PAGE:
Title: What They Could Not Forget: Holocaust Memoirs of Leo and Wjera Ringel
Author: Nancy Ringel as told to Jenni Hadden
Number in print: 950. First edition of 200 copies. Second edition includes 750 copies.
Cover photo in publishingforthegenerations.com “Press Room”
Publication date: First edition, May 2008. Second edition, October 2008.
Available at: www.publishingforthegenerations.com, Amazon.com, Barnesandnoble.com, MSN.com, three Holocaust Museum book shops: *Washington D.C. *Farmington Hills, Michigan *Toronto, Canada
1895 Gore Drive
Larkspur, CO 80118-8721
(303) 681-9217 http://www.publishingforthegenerations.com
“Foolishly, I thought there was little more that could be said about this era that I didn’t already know, but this collection of stories, simply and plainly told, left me numb…moved…angry…choked up. It’s about something so awful, and it’s so well done.” Grant Rampy, National Correspondent, Tribune Broadcasting
To read an article about this book from August 2008, copy and paste the following link: http://coloradocommunitynewspapers.com/articles/2009/01/06/news_press/lifestyles/08_ms_holocaust.txt
To read an article about this book from May 2009, copy and paste the following link: http://www.milehighnews.com/Articles-i-2009-05-07-210642.114125_Remembering_the_lives_they_could_not_forget.html
Book review for What They Could Not Forget: Holocaust Memoirs of Leo and Wjera Ringel
by Nancy Ringel as told to Jenni Hadden
For Immediate Release:
“I was born in Chicago in 1953. Now that I’m in my fifties, I finally have the courage to tell this story. It is one of pain and profound sadness – but also of great strength and love – and it begins long before I am born.”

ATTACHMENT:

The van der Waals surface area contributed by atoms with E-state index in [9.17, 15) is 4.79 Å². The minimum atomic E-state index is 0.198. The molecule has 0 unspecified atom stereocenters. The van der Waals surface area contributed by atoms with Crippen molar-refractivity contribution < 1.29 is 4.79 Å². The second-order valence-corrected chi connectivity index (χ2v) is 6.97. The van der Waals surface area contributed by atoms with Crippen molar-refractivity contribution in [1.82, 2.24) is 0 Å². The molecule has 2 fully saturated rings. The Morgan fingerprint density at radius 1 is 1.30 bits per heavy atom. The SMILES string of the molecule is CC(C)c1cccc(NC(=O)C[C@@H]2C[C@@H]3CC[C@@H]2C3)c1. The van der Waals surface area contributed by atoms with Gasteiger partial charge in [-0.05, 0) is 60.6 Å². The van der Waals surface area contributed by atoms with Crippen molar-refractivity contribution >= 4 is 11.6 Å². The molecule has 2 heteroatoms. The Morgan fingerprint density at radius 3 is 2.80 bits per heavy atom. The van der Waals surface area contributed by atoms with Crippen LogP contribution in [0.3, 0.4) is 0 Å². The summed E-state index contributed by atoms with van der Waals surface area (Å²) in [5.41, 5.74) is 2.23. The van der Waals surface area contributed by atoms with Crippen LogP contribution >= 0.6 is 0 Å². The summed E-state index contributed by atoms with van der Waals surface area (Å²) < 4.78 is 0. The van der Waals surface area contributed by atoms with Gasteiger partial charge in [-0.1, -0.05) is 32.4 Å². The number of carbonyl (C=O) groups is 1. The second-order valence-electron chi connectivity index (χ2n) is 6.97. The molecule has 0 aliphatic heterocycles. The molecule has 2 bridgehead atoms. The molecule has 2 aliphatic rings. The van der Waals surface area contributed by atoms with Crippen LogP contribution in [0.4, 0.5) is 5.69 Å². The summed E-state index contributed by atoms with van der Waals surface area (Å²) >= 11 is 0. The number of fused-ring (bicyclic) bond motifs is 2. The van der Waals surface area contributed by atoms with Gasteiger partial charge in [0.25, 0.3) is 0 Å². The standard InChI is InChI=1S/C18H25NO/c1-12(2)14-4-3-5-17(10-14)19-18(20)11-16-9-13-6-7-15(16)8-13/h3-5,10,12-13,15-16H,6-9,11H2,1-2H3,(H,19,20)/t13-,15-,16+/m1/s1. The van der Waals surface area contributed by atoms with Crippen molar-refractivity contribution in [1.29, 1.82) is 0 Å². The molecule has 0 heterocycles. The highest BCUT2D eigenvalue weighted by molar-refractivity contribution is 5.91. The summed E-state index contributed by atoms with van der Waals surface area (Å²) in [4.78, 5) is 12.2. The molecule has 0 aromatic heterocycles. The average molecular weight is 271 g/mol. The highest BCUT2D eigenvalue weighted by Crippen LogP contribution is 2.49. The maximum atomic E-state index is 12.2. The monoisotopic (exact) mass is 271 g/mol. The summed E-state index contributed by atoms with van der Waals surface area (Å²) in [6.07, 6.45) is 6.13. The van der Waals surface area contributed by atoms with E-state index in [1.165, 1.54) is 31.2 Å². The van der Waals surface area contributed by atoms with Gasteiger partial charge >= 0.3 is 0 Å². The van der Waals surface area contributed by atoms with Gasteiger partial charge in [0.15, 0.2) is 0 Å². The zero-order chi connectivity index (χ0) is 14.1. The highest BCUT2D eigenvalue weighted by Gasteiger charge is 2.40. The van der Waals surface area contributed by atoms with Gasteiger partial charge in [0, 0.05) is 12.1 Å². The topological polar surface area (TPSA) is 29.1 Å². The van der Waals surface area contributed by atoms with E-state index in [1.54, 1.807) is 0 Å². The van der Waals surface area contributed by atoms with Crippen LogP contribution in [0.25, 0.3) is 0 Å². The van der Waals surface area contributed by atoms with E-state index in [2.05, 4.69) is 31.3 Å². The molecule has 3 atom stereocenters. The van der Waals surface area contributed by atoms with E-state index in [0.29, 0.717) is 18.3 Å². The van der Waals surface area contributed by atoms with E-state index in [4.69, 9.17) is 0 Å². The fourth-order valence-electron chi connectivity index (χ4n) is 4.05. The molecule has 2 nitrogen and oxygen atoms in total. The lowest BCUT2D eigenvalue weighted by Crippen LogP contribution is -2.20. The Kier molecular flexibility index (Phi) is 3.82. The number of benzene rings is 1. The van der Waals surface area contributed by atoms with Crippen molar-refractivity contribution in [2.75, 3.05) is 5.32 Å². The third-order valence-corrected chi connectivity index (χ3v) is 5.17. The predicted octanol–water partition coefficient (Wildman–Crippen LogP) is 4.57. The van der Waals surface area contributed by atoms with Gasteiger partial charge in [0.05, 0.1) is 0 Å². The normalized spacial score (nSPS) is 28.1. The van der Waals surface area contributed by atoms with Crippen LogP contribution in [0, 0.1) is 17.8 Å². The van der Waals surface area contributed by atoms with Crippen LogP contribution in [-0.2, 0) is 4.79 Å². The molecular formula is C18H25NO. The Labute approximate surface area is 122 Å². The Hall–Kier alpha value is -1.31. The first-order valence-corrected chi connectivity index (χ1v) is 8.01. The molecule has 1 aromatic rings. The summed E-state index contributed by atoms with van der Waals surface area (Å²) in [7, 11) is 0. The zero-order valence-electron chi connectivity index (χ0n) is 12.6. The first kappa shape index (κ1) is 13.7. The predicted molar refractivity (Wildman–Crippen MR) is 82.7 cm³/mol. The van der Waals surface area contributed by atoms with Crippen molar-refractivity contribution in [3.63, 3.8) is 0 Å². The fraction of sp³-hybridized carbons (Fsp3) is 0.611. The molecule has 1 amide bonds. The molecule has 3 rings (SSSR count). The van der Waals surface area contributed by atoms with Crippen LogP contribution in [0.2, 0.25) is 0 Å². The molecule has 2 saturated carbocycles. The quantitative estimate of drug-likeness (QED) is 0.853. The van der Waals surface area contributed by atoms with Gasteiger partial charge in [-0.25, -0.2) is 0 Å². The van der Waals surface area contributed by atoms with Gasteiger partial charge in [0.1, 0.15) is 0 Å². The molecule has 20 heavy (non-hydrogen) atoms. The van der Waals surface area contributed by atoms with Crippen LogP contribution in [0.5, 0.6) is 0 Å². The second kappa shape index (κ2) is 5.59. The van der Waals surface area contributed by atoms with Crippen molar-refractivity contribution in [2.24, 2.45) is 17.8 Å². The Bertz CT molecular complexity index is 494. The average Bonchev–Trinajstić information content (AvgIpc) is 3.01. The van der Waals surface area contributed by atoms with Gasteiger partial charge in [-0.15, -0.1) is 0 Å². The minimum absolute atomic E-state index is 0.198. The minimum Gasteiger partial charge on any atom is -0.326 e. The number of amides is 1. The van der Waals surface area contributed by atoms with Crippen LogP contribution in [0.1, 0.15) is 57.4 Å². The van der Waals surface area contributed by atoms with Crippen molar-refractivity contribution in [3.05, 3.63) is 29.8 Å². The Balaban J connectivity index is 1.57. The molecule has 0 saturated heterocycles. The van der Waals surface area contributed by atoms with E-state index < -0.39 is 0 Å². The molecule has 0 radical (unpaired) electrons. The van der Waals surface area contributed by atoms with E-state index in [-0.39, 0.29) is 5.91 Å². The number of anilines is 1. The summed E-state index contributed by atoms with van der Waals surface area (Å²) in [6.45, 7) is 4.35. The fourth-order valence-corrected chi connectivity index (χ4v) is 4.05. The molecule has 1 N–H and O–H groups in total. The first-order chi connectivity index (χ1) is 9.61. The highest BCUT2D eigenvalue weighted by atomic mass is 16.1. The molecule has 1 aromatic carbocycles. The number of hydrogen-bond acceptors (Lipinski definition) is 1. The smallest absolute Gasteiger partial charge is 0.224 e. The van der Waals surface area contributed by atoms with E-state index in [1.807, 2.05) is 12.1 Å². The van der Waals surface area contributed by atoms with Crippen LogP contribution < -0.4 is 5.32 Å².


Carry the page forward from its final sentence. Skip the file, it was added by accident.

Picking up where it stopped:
What follows this heartfelt prologue are the tragic but ultimately inspiring stories of the author’s parents as they lived through and survived one of the darkest moments in human history. In What They Could Not Forget: Memoirs by Leo and Wjera Ringel (Publishing for the Generations), Nancy Ringel persuades Leo and Wjera to share what they had safeguarded for decades: family secrets that they – in a great effort to protect their daughter and shield themselves from further persecution – had been determined never to tell. From their disparate childhoods in Poland to their meeting in a displaced persons camp in Germany and their eventual decision to move to the United States, Leo and Wjera are shining examples of the incredible fortitude that it takes to overcome great tragedy. The honest and absorbing narrative is largely drawn from a series of taped interviews and holds many touching pieces of conversation between the author and her parents from these sessions. Readers are fully engaged in the story from the first chapter, and won’t want to wait to find out more. The stories become even more personal and real through the book’s unique scrapbook-like design, which includes envelopes that contain family photographs printed and captioned as separate pieces and a special section of Leo and Wjera’s personal documents. What They Could Not Forget encourages readers to respect racial, religious and cultural differences among people, and emphasizes the message that indifference to wrongdoing is perhaps the greatest tragedy of all. Like all Holocaust stories that survivors and their families have had the courage to tell, this one deserves to be shared with the world.